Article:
Yesterday, I gazed out the window of my home office during a meeting, watching California quail and house sparrows forage beneath native sumac. Suddenly, the bush seemed to explode, with birds flushing in every direction.
A second later, a Cooper’s hawk deftly landed underneath the shrubbery. It began hopping around attempting to snag one of the remaining quail that hunkered down instead of flushing. But the hawk was just a little too late.
Over the years, I’ve noted more frequent sightings of both Cooper’s and sharp-shinned hawks around the neighborhood. You’ve probably noticed the same thing. Across the United States, these two hawk species – both similar looking and in the genus Accipiter – have increasingly colonized urban areas.
A new paper in the Proceedings of the Royal Society B sought to “identify factors that determine the occupancy, colonization and persistence of Accipiter hawks in a major metropolitan area.” In the course of their study, the researchers from the University of Wisconsin-Madison and Cornell Lab of Ornithology found that in the 1990s Accipiter hawks occupied 26 percent of sites around Chicago. After two decades, they occupied close to 67 percent of sites.
It’s a trend reported (often via citizen science) around the country. And a big part of it is the bird feeder in your backyard.
The Return of Raptors
By the mid-20th century, many raptor species, including Cooper’s and sharp-shinned hawks, had declined precipitously. Direct persecution and pesticides had taken a heavy toll. Decades of protection have caused populations to rebound, leading raptors including accipiters to reclaim habitat.
But as the birds spread, they found a new world: one of growing cities. One might initially conclude that predators would not find this new world to their liking, as it was covered in concrete and buildings instead of forests. And that’s certainly true for many wildlife species.
But, as the researchers note in their recent paper, cities present a mix of habitats, including backyards, parks and golf courses with plenty of space. These “novel ecosystems” provide opportunity for cover and also, often, for ample food supplies.
The researchers documented the spread of the two hawk species in Chicago via observation through remote sensing data and Project FeederWatch, a citizen science initiative that has conservationists record sightings throughout the winter.
Initially, the hawks colonized areas outside the city. But they increasingly spread to more and more urbanized areas. The researchers documented usage of areas defined by what they call impervious features: roads, buildings, sidewalks. The more impervious the area, generally, the less “green” habitat.
Initially, hawks avoided these highly developed zones. But eventually, as long as there was sufficient prey, they colonized even the downtown. Over the past two years, hawks went from the city fringes to occupying much of the metropolitan area.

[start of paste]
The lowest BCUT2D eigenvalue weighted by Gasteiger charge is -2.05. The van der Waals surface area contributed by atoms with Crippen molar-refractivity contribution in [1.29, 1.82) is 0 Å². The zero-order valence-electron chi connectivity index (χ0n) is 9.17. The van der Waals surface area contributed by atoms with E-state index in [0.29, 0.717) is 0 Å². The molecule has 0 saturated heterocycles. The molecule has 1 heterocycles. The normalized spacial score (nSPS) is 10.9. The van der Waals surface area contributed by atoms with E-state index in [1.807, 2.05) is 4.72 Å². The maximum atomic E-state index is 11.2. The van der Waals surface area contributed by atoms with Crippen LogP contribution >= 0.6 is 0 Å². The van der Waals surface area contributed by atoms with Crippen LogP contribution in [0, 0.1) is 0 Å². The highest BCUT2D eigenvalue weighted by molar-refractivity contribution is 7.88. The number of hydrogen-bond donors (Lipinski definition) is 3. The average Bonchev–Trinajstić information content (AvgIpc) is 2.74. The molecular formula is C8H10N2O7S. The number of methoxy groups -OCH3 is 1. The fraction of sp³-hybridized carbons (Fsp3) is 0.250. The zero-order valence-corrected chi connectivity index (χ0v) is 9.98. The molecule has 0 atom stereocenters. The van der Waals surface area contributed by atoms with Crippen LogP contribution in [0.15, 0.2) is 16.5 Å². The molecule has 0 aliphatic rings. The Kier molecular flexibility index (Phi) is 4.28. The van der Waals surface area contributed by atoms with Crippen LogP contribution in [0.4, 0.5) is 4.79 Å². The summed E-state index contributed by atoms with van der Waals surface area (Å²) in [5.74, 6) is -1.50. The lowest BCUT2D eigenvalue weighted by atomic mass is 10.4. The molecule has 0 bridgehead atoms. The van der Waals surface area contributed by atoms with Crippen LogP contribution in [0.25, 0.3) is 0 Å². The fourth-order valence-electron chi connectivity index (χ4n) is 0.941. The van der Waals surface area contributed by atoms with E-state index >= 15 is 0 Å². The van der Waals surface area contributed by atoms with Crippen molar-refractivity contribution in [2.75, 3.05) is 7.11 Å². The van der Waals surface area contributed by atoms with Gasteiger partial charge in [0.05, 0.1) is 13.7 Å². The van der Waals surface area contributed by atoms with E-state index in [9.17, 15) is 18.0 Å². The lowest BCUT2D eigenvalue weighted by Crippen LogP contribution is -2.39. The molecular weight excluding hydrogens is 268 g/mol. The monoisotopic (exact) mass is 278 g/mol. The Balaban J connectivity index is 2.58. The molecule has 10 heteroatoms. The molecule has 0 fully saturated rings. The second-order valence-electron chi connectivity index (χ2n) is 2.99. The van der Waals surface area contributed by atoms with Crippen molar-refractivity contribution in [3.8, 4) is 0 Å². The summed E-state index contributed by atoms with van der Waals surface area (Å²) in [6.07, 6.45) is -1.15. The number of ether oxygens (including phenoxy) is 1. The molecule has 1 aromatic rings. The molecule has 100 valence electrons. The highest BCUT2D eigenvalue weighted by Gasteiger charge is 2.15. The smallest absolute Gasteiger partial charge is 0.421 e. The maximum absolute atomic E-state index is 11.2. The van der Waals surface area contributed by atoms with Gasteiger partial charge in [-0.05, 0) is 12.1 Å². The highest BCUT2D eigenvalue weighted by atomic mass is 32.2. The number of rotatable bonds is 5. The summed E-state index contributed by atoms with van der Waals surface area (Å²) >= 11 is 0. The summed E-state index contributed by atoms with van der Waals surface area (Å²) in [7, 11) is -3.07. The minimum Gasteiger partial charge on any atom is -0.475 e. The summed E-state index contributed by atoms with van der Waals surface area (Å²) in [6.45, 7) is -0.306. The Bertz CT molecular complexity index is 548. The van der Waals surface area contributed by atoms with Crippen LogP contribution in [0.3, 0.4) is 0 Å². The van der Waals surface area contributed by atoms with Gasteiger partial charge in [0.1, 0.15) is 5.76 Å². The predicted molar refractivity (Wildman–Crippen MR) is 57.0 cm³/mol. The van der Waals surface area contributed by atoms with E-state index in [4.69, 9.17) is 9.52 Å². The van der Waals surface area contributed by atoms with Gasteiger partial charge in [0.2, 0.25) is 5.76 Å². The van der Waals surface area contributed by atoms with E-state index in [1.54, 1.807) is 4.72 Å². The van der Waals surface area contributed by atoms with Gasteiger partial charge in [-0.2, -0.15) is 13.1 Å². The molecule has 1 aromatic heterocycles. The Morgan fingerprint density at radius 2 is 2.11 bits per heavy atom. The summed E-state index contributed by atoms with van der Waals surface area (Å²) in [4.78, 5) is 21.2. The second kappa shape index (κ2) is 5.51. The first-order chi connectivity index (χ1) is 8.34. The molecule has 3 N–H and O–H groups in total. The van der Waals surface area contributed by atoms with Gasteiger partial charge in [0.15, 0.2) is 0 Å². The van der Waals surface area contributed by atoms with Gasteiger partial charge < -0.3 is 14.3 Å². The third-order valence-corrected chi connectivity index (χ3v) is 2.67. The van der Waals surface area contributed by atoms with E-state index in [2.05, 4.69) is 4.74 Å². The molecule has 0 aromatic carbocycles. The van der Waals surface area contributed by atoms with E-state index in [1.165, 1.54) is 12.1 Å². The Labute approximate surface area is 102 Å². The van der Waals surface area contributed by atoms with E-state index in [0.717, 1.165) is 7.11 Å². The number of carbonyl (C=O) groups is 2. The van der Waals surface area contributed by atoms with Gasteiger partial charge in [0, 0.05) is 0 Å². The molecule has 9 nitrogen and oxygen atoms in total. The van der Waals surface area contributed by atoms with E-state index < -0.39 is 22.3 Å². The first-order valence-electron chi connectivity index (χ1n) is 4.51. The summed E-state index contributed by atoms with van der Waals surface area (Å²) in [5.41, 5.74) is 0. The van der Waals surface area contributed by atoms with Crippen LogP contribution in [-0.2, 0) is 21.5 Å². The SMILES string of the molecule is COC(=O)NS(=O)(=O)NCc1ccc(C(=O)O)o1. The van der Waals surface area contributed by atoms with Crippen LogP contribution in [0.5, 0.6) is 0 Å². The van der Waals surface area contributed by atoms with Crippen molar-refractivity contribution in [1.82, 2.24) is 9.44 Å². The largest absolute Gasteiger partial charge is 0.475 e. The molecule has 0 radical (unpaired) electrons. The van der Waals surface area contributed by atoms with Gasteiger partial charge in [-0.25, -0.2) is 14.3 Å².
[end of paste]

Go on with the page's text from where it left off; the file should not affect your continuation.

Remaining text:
The researchers hypothesized that reforestation would play a role in hawk recolonization. But it didn’t. In fact, wintering hawks preferred areas with fewer trees, perhaps to better hunt prey.
The Hawk at the Feeder
Bird feeding is a hugely popular urban pastime. More than 40 percent of U.S. households feed their backyard birds.
That creates an abundance of birds, concentrated in specific, predictable areas. A predator’s bonanza.
The researchers found that the predator’s persistence in urban areas was most influenced by abundant prey. Based on citizen science and other research across the country, hawks have taken advantage of the bounty of bird feeders across the country.
Cities are rapidly changing. The novel ecosystems they create are also highly dynamic and, often, poorly understood. Songbirds, like northern cardinals, may even expand their range due to feeders. Then predators recolonize, shifting species behavior and abundance.
The researchers cite studies in England that show the recolonization of Eurasian sparrowhawks in cities caused a dramatic decline in house sparrows as well as other species commonly found at bird feeders. The sparrows had exploded in population due to the free food sources and lack of predators. When the predators returned, it caused an immediate shift in the urban ecosystem. It’s not so different, really, than what happened when wolves were reintroduced to Yellowstone and found a park with an over-population of elk.
The researchers note that similar shifts in prey abundance might be expected in Chicago and other cities. Some studies have found that urban hawks are feeding heavily on European starlings, house sparrows and pigeons – all non-native species – so they could actually reduce competition for native songbirds.
Do bird feeders change migration patterns? At least one study found that sharp-shinned hawks on the East Coast were less likely to migrate due to the abundance of bird feeders.
Research into Urban Ecosystems is Vital for the Future of Conservation